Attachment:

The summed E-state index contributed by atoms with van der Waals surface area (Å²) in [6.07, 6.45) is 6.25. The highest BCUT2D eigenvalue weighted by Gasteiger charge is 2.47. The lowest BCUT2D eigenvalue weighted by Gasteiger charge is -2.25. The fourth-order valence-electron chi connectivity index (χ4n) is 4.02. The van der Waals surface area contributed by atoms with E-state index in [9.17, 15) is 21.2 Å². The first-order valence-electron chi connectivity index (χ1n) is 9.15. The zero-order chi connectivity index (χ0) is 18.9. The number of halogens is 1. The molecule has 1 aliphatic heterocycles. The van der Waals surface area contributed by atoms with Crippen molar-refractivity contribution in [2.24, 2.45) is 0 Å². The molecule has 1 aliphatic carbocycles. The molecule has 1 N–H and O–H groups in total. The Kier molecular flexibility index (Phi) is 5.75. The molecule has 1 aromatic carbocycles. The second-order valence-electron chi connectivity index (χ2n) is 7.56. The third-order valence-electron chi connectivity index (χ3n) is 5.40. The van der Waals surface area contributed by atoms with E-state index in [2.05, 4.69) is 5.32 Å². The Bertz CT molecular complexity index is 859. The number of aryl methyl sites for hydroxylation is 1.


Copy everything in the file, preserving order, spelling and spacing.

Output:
The summed E-state index contributed by atoms with van der Waals surface area (Å²) in [6.07, 6.45) is 6.25. The highest BCUT2D eigenvalue weighted by Gasteiger charge is 2.47. The lowest BCUT2D eigenvalue weighted by Gasteiger charge is -2.25. The fourth-order valence-electron chi connectivity index (χ4n) is 4.02. The van der Waals surface area contributed by atoms with E-state index in [9.17, 15) is 21.2 Å². The first-order valence-electron chi connectivity index (χ1n) is 9.15. The zero-order chi connectivity index (χ0) is 18.9. The number of halogens is 1. The molecule has 1 aliphatic heterocycles. The van der Waals surface area contributed by atoms with Crippen molar-refractivity contribution in [2.24, 2.45) is 0 Å². The molecule has 1 aliphatic carbocycles. The molecule has 1 N–H and O–H groups in total. The Kier molecular flexibility index (Phi) is 5.75. The molecule has 1 aromatic carbocycles. The second-order valence-electron chi connectivity index (χ2n) is 7.56. The third-order valence-electron chi connectivity index (χ3n) is 5.40. The van der Waals surface area contributed by atoms with E-state index in [2.05, 4.69) is 5.32 Å². The Bertz CT molecular complexity index is 859. The number of aryl methyl sites for hydroxylation is 1.